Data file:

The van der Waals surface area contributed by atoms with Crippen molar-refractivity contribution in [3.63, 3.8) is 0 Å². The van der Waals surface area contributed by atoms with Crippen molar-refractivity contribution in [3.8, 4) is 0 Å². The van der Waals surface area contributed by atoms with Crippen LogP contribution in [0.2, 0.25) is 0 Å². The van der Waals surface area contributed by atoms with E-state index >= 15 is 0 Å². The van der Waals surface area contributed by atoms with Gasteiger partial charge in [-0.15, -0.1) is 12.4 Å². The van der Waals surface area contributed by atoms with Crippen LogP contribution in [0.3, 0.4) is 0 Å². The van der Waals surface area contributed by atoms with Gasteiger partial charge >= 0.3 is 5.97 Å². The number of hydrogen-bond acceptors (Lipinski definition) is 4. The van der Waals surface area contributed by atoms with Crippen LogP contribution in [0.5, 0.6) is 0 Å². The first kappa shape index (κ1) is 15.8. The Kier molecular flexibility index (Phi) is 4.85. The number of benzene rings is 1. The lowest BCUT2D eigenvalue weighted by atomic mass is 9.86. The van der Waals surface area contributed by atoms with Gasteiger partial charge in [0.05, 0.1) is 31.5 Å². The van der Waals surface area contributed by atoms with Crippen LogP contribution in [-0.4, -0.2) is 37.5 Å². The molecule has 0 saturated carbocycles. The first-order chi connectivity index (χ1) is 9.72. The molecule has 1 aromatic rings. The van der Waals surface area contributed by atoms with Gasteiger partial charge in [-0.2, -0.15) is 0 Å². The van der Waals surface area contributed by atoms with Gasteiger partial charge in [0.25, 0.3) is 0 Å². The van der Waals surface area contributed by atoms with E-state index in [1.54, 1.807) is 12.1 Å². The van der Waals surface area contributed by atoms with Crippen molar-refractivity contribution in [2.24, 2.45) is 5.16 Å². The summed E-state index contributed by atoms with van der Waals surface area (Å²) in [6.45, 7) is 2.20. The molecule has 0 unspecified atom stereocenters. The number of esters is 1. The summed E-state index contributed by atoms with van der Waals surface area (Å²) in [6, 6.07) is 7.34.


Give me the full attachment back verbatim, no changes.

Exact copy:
The van der Waals surface area contributed by atoms with Crippen molar-refractivity contribution in [3.63, 3.8) is 0 Å². The van der Waals surface area contributed by atoms with Crippen molar-refractivity contribution in [3.8, 4) is 0 Å². The van der Waals surface area contributed by atoms with Crippen LogP contribution in [0.2, 0.25) is 0 Å². The van der Waals surface area contributed by atoms with E-state index >= 15 is 0 Å². The van der Waals surface area contributed by atoms with Gasteiger partial charge in [-0.15, -0.1) is 12.4 Å². The van der Waals surface area contributed by atoms with Crippen LogP contribution in [0.3, 0.4) is 0 Å². The van der Waals surface area contributed by atoms with Gasteiger partial charge >= 0.3 is 5.97 Å². The number of hydrogen-bond acceptors (Lipinski definition) is 4. The van der Waals surface area contributed by atoms with Crippen LogP contribution in [0.5, 0.6) is 0 Å². The first kappa shape index (κ1) is 15.8. The Kier molecular flexibility index (Phi) is 4.85. The number of benzene rings is 1. The lowest BCUT2D eigenvalue weighted by atomic mass is 9.86. The van der Waals surface area contributed by atoms with Gasteiger partial charge in [0.05, 0.1) is 31.5 Å². The van der Waals surface area contributed by atoms with Crippen LogP contribution in [-0.4, -0.2) is 37.5 Å². The molecule has 0 saturated carbocycles. The first-order chi connectivity index (χ1) is 9.72. The molecule has 1 aromatic rings. The van der Waals surface area contributed by atoms with Gasteiger partial charge in [-0.2, -0.15) is 0 Å². The van der Waals surface area contributed by atoms with Gasteiger partial charge in [0.25, 0.3) is 0 Å². The van der Waals surface area contributed by atoms with E-state index in [1.54, 1.807) is 12.1 Å². The van der Waals surface area contributed by atoms with Crippen molar-refractivity contribution in [2.24, 2.45) is 5.16 Å². The summed E-state index contributed by atoms with van der Waals surface area (Å²) in [6.45, 7) is 2.20. The molecule has 0 unspecified atom stereocenters. The number of esters is 1. The summed E-state index contributed by atoms with van der Waals surface area (Å²) in [6, 6.07) is 7.34.